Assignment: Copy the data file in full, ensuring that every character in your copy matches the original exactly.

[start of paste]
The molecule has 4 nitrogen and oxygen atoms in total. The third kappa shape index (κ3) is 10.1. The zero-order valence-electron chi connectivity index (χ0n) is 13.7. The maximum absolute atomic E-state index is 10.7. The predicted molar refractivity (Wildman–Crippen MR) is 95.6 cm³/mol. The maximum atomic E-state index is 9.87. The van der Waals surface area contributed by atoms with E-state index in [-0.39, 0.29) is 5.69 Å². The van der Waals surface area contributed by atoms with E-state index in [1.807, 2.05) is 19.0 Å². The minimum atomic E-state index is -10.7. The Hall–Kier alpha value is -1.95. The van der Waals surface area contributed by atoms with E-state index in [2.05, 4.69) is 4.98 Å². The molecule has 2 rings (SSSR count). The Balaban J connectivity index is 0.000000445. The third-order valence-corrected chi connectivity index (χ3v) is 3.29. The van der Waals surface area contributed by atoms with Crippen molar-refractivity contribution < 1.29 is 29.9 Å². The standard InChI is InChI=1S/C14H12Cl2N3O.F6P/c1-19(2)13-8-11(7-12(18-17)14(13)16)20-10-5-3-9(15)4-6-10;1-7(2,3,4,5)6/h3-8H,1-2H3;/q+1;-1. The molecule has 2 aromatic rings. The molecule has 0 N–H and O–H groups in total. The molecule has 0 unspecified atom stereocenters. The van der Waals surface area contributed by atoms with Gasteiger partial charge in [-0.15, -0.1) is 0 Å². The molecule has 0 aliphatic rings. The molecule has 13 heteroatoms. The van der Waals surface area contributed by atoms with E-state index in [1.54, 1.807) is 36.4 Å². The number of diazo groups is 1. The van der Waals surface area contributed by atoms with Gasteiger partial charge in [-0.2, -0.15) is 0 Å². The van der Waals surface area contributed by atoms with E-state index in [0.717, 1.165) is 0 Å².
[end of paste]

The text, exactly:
The molecule has 4 nitrogen and oxygen atoms in total. The third kappa shape index (κ3) is 10.1. The zero-order valence-electron chi connectivity index (χ0n) is 13.7. The maximum absolute atomic E-state index is 10.7. The predicted molar refractivity (Wildman–Crippen MR) is 95.6 cm³/mol. The maximum atomic E-state index is 9.87. The van der Waals surface area contributed by atoms with E-state index in [-0.39, 0.29) is 5.69 Å². The van der Waals surface area contributed by atoms with E-state index in [1.807, 2.05) is 19.0 Å². The minimum atomic E-state index is -10.7. The Hall–Kier alpha value is -1.95. The van der Waals surface area contributed by atoms with E-state index in [2.05, 4.69) is 4.98 Å². The molecule has 2 rings (SSSR count). The Balaban J connectivity index is 0.000000445. The third-order valence-corrected chi connectivity index (χ3v) is 3.29. The van der Waals surface area contributed by atoms with Crippen molar-refractivity contribution < 1.29 is 29.9 Å². The standard InChI is InChI=1S/C14H12Cl2N3O.F6P/c1-19(2)13-8-11(7-12(18-17)14(13)16)20-10-5-3-9(15)4-6-10;1-7(2,3,4,5)6/h3-8H,1-2H3;/q+1;-1. The molecule has 2 aromatic rings. The molecule has 0 N–H and O–H groups in total. The molecule has 0 unspecified atom stereocenters. The van der Waals surface area contributed by atoms with Gasteiger partial charge in [-0.15, -0.1) is 0 Å². The molecule has 0 aliphatic rings. The molecule has 13 heteroatoms. The van der Waals surface area contributed by atoms with E-state index in [1.54, 1.807) is 36.4 Å². The number of diazo groups is 1. The van der Waals surface area contributed by atoms with Gasteiger partial charge in [-0.2, -0.15) is 0 Å². The van der Waals surface area contributed by atoms with E-state index in [0.717, 1.165) is 0 Å².